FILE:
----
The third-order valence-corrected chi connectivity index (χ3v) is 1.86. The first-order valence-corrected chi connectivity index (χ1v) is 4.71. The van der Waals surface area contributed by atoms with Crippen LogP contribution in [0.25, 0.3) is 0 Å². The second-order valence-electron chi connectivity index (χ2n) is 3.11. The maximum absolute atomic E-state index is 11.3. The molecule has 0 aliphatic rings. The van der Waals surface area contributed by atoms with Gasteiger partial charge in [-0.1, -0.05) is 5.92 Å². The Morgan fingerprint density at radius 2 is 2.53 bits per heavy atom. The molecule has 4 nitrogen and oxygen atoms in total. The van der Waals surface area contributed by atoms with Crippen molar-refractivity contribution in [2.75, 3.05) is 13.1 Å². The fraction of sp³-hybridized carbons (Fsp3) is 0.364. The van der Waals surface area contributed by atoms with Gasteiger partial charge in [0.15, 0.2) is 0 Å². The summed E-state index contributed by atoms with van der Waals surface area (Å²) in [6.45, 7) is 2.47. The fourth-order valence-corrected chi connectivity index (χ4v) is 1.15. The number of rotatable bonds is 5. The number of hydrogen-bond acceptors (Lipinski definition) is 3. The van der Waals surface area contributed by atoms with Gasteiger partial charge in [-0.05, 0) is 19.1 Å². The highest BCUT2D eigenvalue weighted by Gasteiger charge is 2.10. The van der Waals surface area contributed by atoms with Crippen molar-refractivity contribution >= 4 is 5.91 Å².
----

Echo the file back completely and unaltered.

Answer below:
The third-order valence-corrected chi connectivity index (χ3v) is 1.86. The first-order valence-corrected chi connectivity index (χ1v) is 4.71. The van der Waals surface area contributed by atoms with Crippen LogP contribution in [0.25, 0.3) is 0 Å². The second-order valence-electron chi connectivity index (χ2n) is 3.11. The maximum absolute atomic E-state index is 11.3. The molecule has 0 aliphatic rings. The van der Waals surface area contributed by atoms with Gasteiger partial charge in [-0.1, -0.05) is 5.92 Å². The Morgan fingerprint density at radius 2 is 2.53 bits per heavy atom. The molecule has 4 nitrogen and oxygen atoms in total. The van der Waals surface area contributed by atoms with Crippen molar-refractivity contribution in [2.75, 3.05) is 13.1 Å². The fraction of sp³-hybridized carbons (Fsp3) is 0.364. The van der Waals surface area contributed by atoms with Gasteiger partial charge in [0.15, 0.2) is 0 Å². The summed E-state index contributed by atoms with van der Waals surface area (Å²) in [6.45, 7) is 2.47. The fourth-order valence-corrected chi connectivity index (χ4v) is 1.15. The number of rotatable bonds is 5. The number of hydrogen-bond acceptors (Lipinski definition) is 3. The van der Waals surface area contributed by atoms with Gasteiger partial charge in [-0.05, 0) is 19.1 Å². The highest BCUT2D eigenvalue weighted by Gasteiger charge is 2.10. The van der Waals surface area contributed by atoms with Crippen molar-refractivity contribution >= 4 is 5.91 Å².